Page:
Hero of the Year
DC Superhero Girls: Hero of the Year 2016
This is the first feature length movie based on the initiative that DC has started about a year ago that combines toys, a webseries, and comics that are targeted towards girls rather than boys. And since there isn’t a large enough roster of notable women superheroes in the DC universe, they add in a handful of villains into the mix to make up the full slate. One of the biggest issues that I had with the webseries was that it focused too much on the girly aspects of the concept and not enough of the superheroism, this film is much closer to the right balance with a fair amount of action, humor, and friendship without spending too much time on makeovers and costume designing.
Where in the webseries, Wonder Woman was the definite main character, this movie also does a better job at spreading the focus out towards a few different main characters. Wonder Woman is still one of the leads, as is Supergirl, Bumblebee, and Batgirl who has been downgraded from the school’s IT consultant in the webseries to just a straight up student in the film. Not only that, but her father Commissioner Gordon is their science teacher. The school is preparing for their Hero of the Year presentation and the two nominees are Wonder Woman and Bumblebee, though Hawkgirl has a side story where she seems to still be competing for the title. But villains show up in the form of these shadow gems that can create minions out of darkness and are collecting various precious and unique metals/gemstones.
Besides the general plot of this film, there are a lot more action beats here, including one near the very beginning. They’re also spread out quite nicely along the rest of the film to help give it a nice pace over its typical 72 minutes. And while there are a handful of male characters in the Superhero High, they’re all generally relegated to the background and rarely join in the fighting, with the exception of Cyborg and Beast Boy which are the same voice actors from the Teen Titans series along with Starfire which was great to hear.
One odd point of contention is the fact that the school has to bring in so many villains to fill out the roster. Especially since they even include a line in the movie that “Superhero high is for super heroes, not super villains”. Meanwhile they have no problem with: Harley Quinn, Poison Ivy, Cheetah, Killer Frost as students, Gorilla Grodd as the vice principal, and Parasite as the janitor, among others. It does become a nice plot point as Big Barda becomes a redemptive character while still being a side character. There’s even a rivalry that turns into friendship between her and another side character Lady Shiva.
Honestly, one of the best things that this film does is really spread out the focus between all of these characters while giving most of them distinct personalities without becoming caricatures. Even though they have little impact on the overall story and are very much side characters, Big Barda and Lady Shiva get just enough development to feel like a part of this world. The same goes for Hawkgirl and Beast Boy. Even Harley Quinn is used to good effect though she does fall into the caricature category more than the others. But at the same time, she is this force of nature all to herself as she becomes this Looney Tunes-esque comic relief that draws attention to herself in a very Harley way. Some might find it more on the grating side of things, but it very much takes the edge off the action.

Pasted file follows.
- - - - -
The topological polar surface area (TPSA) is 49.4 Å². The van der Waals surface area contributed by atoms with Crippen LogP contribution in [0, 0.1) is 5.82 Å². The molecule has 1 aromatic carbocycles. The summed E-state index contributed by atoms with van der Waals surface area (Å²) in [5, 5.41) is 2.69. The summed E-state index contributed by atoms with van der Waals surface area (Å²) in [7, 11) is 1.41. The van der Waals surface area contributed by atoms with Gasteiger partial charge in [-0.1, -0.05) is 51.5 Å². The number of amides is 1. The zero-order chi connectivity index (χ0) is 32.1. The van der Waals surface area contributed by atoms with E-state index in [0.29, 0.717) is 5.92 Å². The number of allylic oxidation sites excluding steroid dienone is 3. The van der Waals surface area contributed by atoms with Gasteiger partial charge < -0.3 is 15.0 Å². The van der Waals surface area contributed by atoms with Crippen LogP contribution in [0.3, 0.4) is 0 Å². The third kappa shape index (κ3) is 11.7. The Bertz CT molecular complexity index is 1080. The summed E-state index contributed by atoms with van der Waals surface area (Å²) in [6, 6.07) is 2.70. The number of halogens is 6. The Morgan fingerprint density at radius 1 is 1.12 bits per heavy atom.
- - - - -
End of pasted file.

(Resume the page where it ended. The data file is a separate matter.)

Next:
There’s also more of a focus on friendship and the type of heroism that isn’t just based on how hard you hit without turning it into an 80’s episode of the Care Bears. It doesn’t quite match the same level of quality as something like Steven Universe, but the heroes work together and help each other that really helps sell the feeling of being teammates rather than just fighting alongside one another. Bumblebee especially gets a lot of development in fighting through adversity as her suit begins to malfunction which makes her small and relatively ineffective for most of the film. There are also several character moments between the girls that show them more about themselves.
One of the more worrisome elements of this film was the overall concept of how it’s marketed towards girls and could fall into the trap of giving the audience what high level executives think that young girls want. But instead they give a large cast of female characters that are all strong in their own rights and sprinkle in some girly things here and there with some of the humor and language even though it’s odd to hear Bumblebee say “on fleek” or to see a young-but-possibly-not-high-school-age Lois Lane with a selfie stick. But it’s also filled with plenty of DC fan homages and Easter eggs like seeing a very brief shot with Parasite as the school janitor, or early on when Wonder Woman gets into her costume she does a Lynda Carter spin, they even toss in a ’66 style spinning batsymbol for a scene transition. But it’s all done in a way that if you don’t know what you’re looking for, it blends in with the rest of the film. It’s still overall disappointing that DC feels the need to separate their entertainment into the boys side and the girls side, especially since this came out right around the same time as Mechs vs Mutants which very much feels like the “boys” movie as it features absolutely zero female characters. It is possible to have a middle ground while still marketing these movies more towards girls or towards boys. It’s even possible to create a concept that’s marketable to both boys and girls without sacrificing quality or story. As it stands, if this is what they’re willing to give, at least it is something worth watching. And for my daughter’s part, she did enjoy it as well. Until next time, this has been Bubbawheat for Flights, Tights, and Movie Nights.